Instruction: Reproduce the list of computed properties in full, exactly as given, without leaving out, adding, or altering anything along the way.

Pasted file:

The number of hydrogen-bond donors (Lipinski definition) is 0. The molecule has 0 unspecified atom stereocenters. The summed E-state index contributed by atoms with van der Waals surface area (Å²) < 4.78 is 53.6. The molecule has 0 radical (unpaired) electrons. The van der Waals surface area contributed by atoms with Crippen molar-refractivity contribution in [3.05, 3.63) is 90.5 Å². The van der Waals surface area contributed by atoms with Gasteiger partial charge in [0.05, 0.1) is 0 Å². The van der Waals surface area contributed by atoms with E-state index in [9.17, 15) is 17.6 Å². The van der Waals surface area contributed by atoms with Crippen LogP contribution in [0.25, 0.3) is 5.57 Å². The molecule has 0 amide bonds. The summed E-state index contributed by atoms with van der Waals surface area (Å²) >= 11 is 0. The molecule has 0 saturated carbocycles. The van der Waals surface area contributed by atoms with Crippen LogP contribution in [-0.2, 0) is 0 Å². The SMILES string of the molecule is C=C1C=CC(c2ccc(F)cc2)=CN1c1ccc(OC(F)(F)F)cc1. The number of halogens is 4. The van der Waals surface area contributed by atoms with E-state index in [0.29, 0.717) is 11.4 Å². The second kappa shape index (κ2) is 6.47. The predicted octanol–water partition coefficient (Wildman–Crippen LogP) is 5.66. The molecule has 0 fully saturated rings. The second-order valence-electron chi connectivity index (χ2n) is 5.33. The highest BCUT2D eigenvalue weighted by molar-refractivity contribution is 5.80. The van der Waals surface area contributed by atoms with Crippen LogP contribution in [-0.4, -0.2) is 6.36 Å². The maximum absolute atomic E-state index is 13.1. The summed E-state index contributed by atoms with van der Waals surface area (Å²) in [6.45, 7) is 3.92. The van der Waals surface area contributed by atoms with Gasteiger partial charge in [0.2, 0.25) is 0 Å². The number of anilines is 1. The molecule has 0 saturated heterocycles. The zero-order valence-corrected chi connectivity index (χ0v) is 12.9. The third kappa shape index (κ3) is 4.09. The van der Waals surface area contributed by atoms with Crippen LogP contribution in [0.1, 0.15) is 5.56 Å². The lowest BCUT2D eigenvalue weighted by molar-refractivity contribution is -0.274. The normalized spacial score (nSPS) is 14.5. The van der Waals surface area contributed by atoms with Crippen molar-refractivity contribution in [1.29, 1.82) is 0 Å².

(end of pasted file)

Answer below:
The number of hydrogen-bond donors (Lipinski definition) is 0. The molecule has 0 unspecified atom stereocenters. The summed E-state index contributed by atoms with van der Waals surface area (Å²) < 4.78 is 53.6. The molecule has 0 radical (unpaired) electrons. The van der Waals surface area contributed by atoms with Crippen molar-refractivity contribution in [3.05, 3.63) is 90.5 Å². The van der Waals surface area contributed by atoms with Gasteiger partial charge in [0.05, 0.1) is 0 Å². The van der Waals surface area contributed by atoms with E-state index in [9.17, 15) is 17.6 Å². The van der Waals surface area contributed by atoms with Crippen LogP contribution in [0.25, 0.3) is 5.57 Å². The molecule has 0 amide bonds. The summed E-state index contributed by atoms with van der Waals surface area (Å²) >= 11 is 0. The molecule has 0 saturated carbocycles. The van der Waals surface area contributed by atoms with Crippen LogP contribution in [-0.2, 0) is 0 Å². The SMILES string of the molecule is C=C1C=CC(c2ccc(F)cc2)=CN1c1ccc(OC(F)(F)F)cc1. The number of halogens is 4. The van der Waals surface area contributed by atoms with E-state index in [0.29, 0.717) is 11.4 Å². The second kappa shape index (κ2) is 6.47. The predicted octanol–water partition coefficient (Wildman–Crippen LogP) is 5.66. The molecule has 0 fully saturated rings. The second-order valence-electron chi connectivity index (χ2n) is 5.33. The highest BCUT2D eigenvalue weighted by molar-refractivity contribution is 5.80. The van der Waals surface area contributed by atoms with Crippen LogP contribution in [-0.4, -0.2) is 6.36 Å². The maximum absolute atomic E-state index is 13.1. The summed E-state index contributed by atoms with van der Waals surface area (Å²) in [6.45, 7) is 3.92. The van der Waals surface area contributed by atoms with Gasteiger partial charge in [0.2, 0.25) is 0 Å². The number of anilines is 1. The molecule has 0 saturated heterocycles. The zero-order valence-corrected chi connectivity index (χ0v) is 12.9. The third kappa shape index (κ3) is 4.09. The van der Waals surface area contributed by atoms with Crippen LogP contribution in [0.1, 0.15) is 5.56 Å². The lowest BCUT2D eigenvalue weighted by molar-refractivity contribution is -0.274. The normalized spacial score (nSPS) is 14.5. The van der Waals surface area contributed by atoms with Crippen molar-refractivity contribution in [1.29, 1.82) is 0 Å².